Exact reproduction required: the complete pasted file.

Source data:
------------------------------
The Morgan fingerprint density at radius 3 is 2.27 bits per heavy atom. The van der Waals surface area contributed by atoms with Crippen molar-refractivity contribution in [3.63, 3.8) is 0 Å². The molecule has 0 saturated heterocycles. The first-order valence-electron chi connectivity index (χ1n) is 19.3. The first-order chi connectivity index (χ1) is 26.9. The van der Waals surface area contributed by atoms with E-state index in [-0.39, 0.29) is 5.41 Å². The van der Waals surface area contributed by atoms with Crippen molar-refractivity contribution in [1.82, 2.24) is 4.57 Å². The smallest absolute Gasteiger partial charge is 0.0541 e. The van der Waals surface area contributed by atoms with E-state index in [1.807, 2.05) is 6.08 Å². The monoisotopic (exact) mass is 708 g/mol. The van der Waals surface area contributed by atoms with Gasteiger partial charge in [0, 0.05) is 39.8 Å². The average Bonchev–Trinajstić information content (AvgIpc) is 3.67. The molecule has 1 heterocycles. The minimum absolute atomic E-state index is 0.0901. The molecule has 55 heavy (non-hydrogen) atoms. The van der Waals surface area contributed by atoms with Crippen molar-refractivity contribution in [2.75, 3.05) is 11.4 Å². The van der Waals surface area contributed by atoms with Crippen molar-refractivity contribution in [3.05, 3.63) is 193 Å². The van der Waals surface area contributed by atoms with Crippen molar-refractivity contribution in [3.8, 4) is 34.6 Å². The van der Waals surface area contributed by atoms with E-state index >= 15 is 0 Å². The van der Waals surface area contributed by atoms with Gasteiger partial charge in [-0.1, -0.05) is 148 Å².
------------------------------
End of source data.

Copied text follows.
The Morgan fingerprint density at radius 3 is 2.27 bits per heavy atom. The van der Waals surface area contributed by atoms with Crippen molar-refractivity contribution in [3.63, 3.8) is 0 Å². The molecule has 0 saturated heterocycles. The first-order valence-electron chi connectivity index (χ1n) is 19.3. The first-order chi connectivity index (χ1) is 26.9. The van der Waals surface area contributed by atoms with E-state index in [-0.39, 0.29) is 5.41 Å². The van der Waals surface area contributed by atoms with Crippen molar-refractivity contribution in [1.82, 2.24) is 4.57 Å². The smallest absolute Gasteiger partial charge is 0.0541 e. The van der Waals surface area contributed by atoms with E-state index in [1.807, 2.05) is 6.08 Å². The monoisotopic (exact) mass is 708 g/mol. The van der Waals surface area contributed by atoms with Gasteiger partial charge in [0, 0.05) is 39.8 Å². The average Bonchev–Trinajstić information content (AvgIpc) is 3.67. The molecule has 1 heterocycles. The minimum absolute atomic E-state index is 0.0901. The molecule has 55 heavy (non-hydrogen) atoms. The van der Waals surface area contributed by atoms with Crippen molar-refractivity contribution in [2.75, 3.05) is 11.4 Å². The van der Waals surface area contributed by atoms with Crippen molar-refractivity contribution in [3.05, 3.63) is 193 Å². The van der Waals surface area contributed by atoms with Crippen molar-refractivity contribution in [3.8, 4) is 34.6 Å². The van der Waals surface area contributed by atoms with E-state index >= 15 is 0 Å². The van der Waals surface area contributed by atoms with Gasteiger partial charge in [-0.1, -0.05) is 148 Å².